The Differences And Similarities Between DUID and DUI in California

  • Post last modified:July 9, 2024

This article was updated: Jan. 31st, 2023.

DUID stands for Driving Under the Influence of Drugs, and it’s against the law in California and every other state. In California, a conviction for DUID will be handled very much like a conviction for DUI. As DUI attorneys, we know if you drive under the influence of any drug – legal or illegal – that can impair your ability to drive, not even a prescription from your doctor will help if you are prosecuted for DUID. Pharmaceutical drug and even some over-the-counter drug products can be just as dangerous as alcohol or illegal drugs if you use them and get behind the wheel.


As we grow older, many of us must take some kind of prescription drug to stay healthy. However, most prescribed medicines – as well as dozens of other over-the-counter drugs – can severely impair a person’s ability to drive safely. Even when a drug that impairs driving is necessary, prescribed by a doctor, and legal, that does not mean that someone can drive a vehicle while that person is under the drug’s influence.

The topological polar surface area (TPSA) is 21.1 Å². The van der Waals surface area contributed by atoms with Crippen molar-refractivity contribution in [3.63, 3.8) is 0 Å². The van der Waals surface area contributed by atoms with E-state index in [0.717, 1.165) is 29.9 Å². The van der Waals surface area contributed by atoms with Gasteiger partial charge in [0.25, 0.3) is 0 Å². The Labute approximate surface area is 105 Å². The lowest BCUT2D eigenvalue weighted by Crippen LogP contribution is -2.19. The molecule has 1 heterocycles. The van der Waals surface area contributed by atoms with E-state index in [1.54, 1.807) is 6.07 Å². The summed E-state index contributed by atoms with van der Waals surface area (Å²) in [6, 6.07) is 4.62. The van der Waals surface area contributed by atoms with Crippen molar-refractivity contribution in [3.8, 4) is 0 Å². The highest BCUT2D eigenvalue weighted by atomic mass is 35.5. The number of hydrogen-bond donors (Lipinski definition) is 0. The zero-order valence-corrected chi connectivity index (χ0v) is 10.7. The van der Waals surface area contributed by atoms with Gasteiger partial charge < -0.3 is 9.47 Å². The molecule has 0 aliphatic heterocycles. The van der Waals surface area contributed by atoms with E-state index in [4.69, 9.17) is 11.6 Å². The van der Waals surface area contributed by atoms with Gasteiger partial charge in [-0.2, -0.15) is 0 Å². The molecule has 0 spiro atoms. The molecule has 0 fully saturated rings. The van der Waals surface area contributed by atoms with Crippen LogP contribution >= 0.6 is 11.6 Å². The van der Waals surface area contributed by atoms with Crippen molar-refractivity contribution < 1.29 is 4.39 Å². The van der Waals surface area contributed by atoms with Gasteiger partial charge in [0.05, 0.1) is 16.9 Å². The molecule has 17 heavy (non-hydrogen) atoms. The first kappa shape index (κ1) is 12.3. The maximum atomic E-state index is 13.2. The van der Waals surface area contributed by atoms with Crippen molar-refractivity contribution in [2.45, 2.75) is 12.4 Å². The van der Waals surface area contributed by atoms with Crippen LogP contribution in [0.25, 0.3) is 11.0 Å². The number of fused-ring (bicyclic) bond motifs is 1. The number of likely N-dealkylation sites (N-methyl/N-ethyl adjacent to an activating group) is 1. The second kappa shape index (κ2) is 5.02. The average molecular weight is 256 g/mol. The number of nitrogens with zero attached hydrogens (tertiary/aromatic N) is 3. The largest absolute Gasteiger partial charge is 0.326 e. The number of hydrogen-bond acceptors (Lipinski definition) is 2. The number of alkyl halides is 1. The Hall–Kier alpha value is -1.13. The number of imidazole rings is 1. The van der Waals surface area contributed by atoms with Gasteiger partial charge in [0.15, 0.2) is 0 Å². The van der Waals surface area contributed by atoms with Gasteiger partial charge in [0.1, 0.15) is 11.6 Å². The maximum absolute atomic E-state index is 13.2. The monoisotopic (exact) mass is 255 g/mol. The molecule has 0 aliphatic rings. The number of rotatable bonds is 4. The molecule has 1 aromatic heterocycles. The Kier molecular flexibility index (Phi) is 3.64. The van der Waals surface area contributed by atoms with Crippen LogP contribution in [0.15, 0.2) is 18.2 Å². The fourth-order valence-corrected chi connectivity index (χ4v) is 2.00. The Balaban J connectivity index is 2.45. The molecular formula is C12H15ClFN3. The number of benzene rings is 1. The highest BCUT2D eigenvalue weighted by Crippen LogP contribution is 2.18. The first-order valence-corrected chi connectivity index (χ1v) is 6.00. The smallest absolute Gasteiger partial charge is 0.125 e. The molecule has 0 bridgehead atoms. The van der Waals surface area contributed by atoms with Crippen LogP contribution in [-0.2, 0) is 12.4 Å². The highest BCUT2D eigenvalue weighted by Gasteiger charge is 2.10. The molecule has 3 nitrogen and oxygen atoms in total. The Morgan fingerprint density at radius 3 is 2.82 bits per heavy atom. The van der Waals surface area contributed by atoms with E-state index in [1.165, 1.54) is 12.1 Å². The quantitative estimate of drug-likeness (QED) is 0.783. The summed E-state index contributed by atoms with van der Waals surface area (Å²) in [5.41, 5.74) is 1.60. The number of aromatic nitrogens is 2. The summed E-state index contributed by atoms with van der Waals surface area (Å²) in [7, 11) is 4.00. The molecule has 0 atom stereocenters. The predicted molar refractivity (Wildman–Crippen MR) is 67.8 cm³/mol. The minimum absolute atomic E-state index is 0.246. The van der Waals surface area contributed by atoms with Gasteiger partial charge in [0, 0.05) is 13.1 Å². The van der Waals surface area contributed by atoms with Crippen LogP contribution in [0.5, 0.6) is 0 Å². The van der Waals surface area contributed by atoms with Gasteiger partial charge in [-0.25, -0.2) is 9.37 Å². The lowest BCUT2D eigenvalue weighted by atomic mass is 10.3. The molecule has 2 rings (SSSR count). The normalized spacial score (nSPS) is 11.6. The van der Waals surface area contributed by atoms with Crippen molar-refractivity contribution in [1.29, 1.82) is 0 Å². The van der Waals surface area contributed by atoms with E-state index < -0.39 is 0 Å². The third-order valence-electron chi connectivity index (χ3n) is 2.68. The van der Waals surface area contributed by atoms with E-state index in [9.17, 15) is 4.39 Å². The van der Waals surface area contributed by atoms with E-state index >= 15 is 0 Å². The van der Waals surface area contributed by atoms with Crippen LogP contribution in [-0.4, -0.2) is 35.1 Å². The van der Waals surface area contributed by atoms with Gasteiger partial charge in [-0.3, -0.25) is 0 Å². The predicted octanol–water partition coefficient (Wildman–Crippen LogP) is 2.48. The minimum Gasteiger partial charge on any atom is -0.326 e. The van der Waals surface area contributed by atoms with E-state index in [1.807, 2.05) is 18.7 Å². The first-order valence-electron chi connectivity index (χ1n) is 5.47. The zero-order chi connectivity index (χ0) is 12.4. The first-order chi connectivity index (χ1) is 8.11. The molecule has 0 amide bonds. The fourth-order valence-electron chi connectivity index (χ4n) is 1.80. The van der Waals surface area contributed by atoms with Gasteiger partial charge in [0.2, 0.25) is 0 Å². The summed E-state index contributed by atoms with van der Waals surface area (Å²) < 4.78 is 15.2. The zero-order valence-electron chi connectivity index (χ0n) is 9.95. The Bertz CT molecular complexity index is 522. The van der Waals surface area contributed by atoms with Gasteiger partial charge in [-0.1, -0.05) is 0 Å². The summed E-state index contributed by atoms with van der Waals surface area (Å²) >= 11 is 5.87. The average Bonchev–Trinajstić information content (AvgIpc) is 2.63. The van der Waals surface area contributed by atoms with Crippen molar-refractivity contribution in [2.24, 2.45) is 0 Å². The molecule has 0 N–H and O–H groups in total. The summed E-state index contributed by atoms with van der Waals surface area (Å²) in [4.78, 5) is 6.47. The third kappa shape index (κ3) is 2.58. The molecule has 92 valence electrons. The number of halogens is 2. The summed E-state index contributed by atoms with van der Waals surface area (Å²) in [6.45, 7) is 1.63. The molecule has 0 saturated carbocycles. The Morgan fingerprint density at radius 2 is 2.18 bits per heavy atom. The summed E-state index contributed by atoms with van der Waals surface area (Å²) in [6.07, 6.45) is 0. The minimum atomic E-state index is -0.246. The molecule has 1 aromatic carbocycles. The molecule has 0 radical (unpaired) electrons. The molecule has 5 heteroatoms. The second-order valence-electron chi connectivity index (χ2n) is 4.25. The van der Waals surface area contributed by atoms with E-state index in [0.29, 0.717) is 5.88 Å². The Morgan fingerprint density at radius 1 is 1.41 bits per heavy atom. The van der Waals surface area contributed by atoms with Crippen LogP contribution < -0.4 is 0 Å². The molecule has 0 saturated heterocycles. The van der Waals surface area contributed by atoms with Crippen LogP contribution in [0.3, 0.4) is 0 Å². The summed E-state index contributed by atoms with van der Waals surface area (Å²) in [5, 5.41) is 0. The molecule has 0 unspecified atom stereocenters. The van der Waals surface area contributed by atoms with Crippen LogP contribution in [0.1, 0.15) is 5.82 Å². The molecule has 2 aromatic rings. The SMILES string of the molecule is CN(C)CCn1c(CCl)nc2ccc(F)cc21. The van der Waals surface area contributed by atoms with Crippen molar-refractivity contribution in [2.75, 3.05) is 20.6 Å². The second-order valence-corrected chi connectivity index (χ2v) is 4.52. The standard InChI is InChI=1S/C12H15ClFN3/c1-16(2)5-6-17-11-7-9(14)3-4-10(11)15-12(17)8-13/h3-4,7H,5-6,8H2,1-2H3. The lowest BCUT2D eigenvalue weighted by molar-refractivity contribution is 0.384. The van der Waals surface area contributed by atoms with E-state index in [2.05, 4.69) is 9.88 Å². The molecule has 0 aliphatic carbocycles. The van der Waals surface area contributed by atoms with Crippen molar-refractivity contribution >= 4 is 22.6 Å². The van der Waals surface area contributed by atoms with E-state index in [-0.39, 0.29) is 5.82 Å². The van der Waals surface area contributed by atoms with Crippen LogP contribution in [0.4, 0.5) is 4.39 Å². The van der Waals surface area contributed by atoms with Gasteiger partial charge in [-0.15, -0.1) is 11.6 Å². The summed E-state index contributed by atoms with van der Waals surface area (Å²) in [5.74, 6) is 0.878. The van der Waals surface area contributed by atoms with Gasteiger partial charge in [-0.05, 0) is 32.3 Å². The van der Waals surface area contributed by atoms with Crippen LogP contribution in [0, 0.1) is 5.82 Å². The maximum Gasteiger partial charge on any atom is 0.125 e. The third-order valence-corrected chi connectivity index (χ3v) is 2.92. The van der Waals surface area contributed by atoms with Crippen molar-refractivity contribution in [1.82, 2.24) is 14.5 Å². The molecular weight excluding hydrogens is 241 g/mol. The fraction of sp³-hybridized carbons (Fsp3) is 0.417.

In California, the “drugs” part of “driving under the influence of drugs” can be any substance that impairs someone’s capacity to operate a motor vehicle safely and cautiously. The term “drug” does not explicitly, necessarily refer to illegal substances; prescribed medications, controlled substances, and illegal drugs all fall similarly into the “drug” category when it comes to California DUID charges. Although DUI and DUID are handled similarly by the courts, there are also some key differences.


When a California driver is suspected of DUID, for example, there is no simple test – such as a breathalyzer test for alcohol – that can determine that driver’s level of impairment. The driver will probably be asked for a blood sample or a urine sample, but even that can’t tell law enforcement officers if a driver is at that moment intoxicated. An officer specially trained as a Drug Recognition Expert, or DRE, may be brought in to observe a suspect for signs of intoxication and later to testify in court regarding those observations.

Like everyone, DREs make mistakes. A driver may appear to be intoxicated for a number of reasons: medical conditions, fatigue, and even too much bright light makes some people seem to be intoxicated. Any driver who faces a DUID charge in southern California on the basis of a DRE evaluation will need to get legal help at once and consult our experienced Los Angeles County DUI attorneys.

The truth is that a DUID charge in California is usually prosecuted with circumstantial evidence. The DRE’s observations of someone’s driving patterns and his or her appearance, as well as that person’s performance on any field sobriety tests and chemical tests, can all be used as evidence, along with any eyewitness testimony and any video or other objective evidence regarding a suspect’s driving ability at the time of the suspect’s arrest.